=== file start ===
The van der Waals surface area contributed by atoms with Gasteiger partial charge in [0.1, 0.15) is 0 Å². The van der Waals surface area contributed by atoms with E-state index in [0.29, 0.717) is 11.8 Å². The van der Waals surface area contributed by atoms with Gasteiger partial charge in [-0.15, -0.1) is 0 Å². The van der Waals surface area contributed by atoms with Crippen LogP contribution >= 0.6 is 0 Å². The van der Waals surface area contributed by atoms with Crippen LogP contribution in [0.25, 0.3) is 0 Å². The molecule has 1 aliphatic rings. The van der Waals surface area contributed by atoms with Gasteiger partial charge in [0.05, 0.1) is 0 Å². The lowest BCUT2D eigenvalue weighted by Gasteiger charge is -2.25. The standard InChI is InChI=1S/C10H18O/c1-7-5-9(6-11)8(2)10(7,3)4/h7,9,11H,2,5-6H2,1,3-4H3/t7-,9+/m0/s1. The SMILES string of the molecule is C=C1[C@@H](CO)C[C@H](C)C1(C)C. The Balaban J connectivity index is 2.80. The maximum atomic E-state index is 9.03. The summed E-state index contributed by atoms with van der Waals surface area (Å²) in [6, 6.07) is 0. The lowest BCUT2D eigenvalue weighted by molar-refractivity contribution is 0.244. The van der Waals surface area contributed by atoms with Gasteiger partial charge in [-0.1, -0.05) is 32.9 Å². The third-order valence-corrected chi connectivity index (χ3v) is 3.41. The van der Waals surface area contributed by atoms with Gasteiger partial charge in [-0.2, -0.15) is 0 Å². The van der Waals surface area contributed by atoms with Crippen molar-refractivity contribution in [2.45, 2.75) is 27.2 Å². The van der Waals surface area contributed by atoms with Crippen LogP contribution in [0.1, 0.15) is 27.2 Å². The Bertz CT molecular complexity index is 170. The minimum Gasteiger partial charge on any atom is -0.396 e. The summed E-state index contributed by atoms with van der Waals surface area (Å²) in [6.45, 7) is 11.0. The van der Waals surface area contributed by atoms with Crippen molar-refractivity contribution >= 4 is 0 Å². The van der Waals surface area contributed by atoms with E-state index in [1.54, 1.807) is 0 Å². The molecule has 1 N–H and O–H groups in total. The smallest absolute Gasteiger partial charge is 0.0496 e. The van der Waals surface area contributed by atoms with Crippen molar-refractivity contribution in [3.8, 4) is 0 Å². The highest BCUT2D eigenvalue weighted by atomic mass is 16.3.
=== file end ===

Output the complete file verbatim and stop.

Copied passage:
The van der Waals surface area contributed by atoms with Gasteiger partial charge in [0.1, 0.15) is 0 Å². The van der Waals surface area contributed by atoms with E-state index in [0.29, 0.717) is 11.8 Å². The van der Waals surface area contributed by atoms with Gasteiger partial charge in [-0.15, -0.1) is 0 Å². The van der Waals surface area contributed by atoms with Crippen LogP contribution >= 0.6 is 0 Å². The van der Waals surface area contributed by atoms with Crippen LogP contribution in [0.25, 0.3) is 0 Å². The molecule has 1 aliphatic rings. The van der Waals surface area contributed by atoms with Gasteiger partial charge in [0.05, 0.1) is 0 Å². The lowest BCUT2D eigenvalue weighted by Gasteiger charge is -2.25. The standard InChI is InChI=1S/C10H18O/c1-7-5-9(6-11)8(2)10(7,3)4/h7,9,11H,2,5-6H2,1,3-4H3/t7-,9+/m0/s1. The SMILES string of the molecule is C=C1[C@@H](CO)C[C@H](C)C1(C)C. The Balaban J connectivity index is 2.80. The maximum atomic E-state index is 9.03. The summed E-state index contributed by atoms with van der Waals surface area (Å²) in [6, 6.07) is 0. The lowest BCUT2D eigenvalue weighted by molar-refractivity contribution is 0.244. The van der Waals surface area contributed by atoms with Gasteiger partial charge in [-0.1, -0.05) is 32.9 Å². The third-order valence-corrected chi connectivity index (χ3v) is 3.41. The van der Waals surface area contributed by atoms with Gasteiger partial charge in [-0.2, -0.15) is 0 Å². The van der Waals surface area contributed by atoms with Crippen molar-refractivity contribution in [2.45, 2.75) is 27.2 Å². The van der Waals surface area contributed by atoms with Crippen LogP contribution in [0.1, 0.15) is 27.2 Å². The Bertz CT molecular complexity index is 170. The minimum Gasteiger partial charge on any atom is -0.396 e. The summed E-state index contributed by atoms with van der Waals surface area (Å²) in [6.45, 7) is 11.0. The van der Waals surface area contributed by atoms with Crippen molar-refractivity contribution >= 4 is 0 Å². The van der Waals surface area contributed by atoms with E-state index in [1.54, 1.807) is 0 Å². The molecule has 1 N–H and O–H groups in total. The smallest absolute Gasteiger partial charge is 0.0496 e. The van der Waals surface area contributed by atoms with Crippen molar-refractivity contribution in [3.8, 4) is 0 Å². The highest BCUT2D eigenvalue weighted by atomic mass is 16.3.